Buffalo Grove is putting the brakes on red-light cameras.
Despite data from Police Chief Steve Balinski that cameras in other communities have led to a reduction in crashes, Buffalo Grove trustees took a pass, saying they weren't convinced the cameras would make the village materially safer.
Balinski, however, said red-light violations are among the three leading causes of accidents at the village's major intersections.
Police Sgt. Mike Szos had data from Elk Grove Village and Wheeling, among other areas, that showed a drop in crashes following the installation of red-light cameras.
"We believe red-light technology can help us enforce the law," Balinski added.
Paul Bazzano, vice president of sales for Gatso USA - the proposed vendor - ran the board through a demonstration of the technology, which combines video and still photography.
He said Buffalo Grove could decide for itself which traffic violations it wants to pursue - or not pursue - like the controversial right turns on red that caused Schaumburg so much grief they pulled the camera out.
Bazzano said Gatso, which operates cameras in Steamwood, Hanover Park and Libertyville, uses technology that encrypts the date and time of the violation and attaches it to the photograph inside the camera. As a result, "We have never lost a court case dealing with the encryption and the security of our evidence."
But without taking a formal vote, the board said no. Studying the traffic counts provided by police, Trustee Jeffrey Braiman said he was surprised by the small number of crashes in Buffalo Grove, especially when compared to the high volume of violations - more than 1,600 during an eight-hour period, with 114 at Arlington Heights Road and Lake-Cook Road alone.
From 2006 to 2008, there were 16 crashes believed to be caused by red-light violations.
"I don't know if you have proved to me at this point that the need for it is there," Braiman argued.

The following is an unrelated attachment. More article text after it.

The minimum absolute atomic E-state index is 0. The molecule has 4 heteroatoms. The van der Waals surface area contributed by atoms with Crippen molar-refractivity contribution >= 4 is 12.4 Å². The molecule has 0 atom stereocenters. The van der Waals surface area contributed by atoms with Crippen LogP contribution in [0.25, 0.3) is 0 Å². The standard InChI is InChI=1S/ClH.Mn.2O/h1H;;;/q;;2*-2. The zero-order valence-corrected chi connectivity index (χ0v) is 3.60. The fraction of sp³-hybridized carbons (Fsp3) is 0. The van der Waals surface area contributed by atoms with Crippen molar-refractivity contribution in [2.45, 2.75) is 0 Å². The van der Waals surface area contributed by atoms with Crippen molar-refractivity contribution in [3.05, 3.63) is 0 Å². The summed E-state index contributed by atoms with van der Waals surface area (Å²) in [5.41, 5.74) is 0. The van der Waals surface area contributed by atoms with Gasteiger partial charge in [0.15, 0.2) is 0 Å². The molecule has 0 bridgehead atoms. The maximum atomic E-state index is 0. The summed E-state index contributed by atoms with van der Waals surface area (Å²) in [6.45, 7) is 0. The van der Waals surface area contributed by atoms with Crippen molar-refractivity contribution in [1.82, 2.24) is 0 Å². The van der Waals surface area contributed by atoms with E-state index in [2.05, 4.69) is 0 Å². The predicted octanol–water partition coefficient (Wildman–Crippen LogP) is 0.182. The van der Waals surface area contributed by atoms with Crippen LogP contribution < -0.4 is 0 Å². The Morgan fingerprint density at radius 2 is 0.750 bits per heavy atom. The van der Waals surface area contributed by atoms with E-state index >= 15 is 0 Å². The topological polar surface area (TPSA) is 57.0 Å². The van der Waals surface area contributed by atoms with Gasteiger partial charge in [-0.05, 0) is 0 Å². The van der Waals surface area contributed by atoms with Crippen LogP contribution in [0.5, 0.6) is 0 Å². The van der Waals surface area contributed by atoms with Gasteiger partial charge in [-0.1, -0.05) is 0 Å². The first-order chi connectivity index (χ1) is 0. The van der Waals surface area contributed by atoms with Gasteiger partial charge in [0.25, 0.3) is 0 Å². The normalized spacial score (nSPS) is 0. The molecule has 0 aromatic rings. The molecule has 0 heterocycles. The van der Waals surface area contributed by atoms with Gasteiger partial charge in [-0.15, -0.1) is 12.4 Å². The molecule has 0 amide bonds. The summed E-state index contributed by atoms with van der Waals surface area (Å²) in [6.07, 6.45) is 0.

He said he was also disappointed that video was not a part of the study, so the village could review the video to verify the figures.
Balinski said the data from surrounding communities shows that red-light cameras help reduce crashes.
But Braiman said that Buffalo Grove's crash numbers also went down from 2006 to 2008, without the cameras.
One Buffalo Grove resident was pleased by the decision. Barnet Fagel said Buffalo Grove cannot afford to duplicate Schaumburg's experience with red-light cameras near Woodfield, which he believes caused a loss of business.
"Woodfield's experience was if you put cameras in, you are going to drive whatever business we have now to another community that doesn't have cameras," Fagel said. "How many people would pay $102 for a cup of coffee?"
In the end, what drove the board's decision was disappointment with the data. Trustee Jeffrey Berman was critical of the data about crashes resulting from red-light violations, saying it wasn't broken down into what kind of red-light violations caused the crashes.
"We would love to see (every crash) go away, but the question is a balancing between the benefit and the detriment to the community and to the environment and to the use and enjoyment of our community and our streets and the peace of mind of our residents," Berman said.
"I don't know that the data that we have been provided. supports the conclusion that going forward makes sense."
Trustee Beverly Sussman, who does not support installing cameras, noted that both the Illinois house and the senate are working on bills that might outlaw the cameras.
Rich Kosina, Gatso's chief technical officer, said Gatso was never looking "to drop cameras everywhere."
Individual cameras cost about $100,000. Extensive study is done to determine the proper location, he said.
"It's not a 'gotcha' program," Kosina insisted. "If you're in the intersection, waiting to make a left turn, and the light turns yellow and then turns red, you don't get a ticket. You have to be before the white line, the light has to be red, and if you enter the intersection you are going to get a ticket."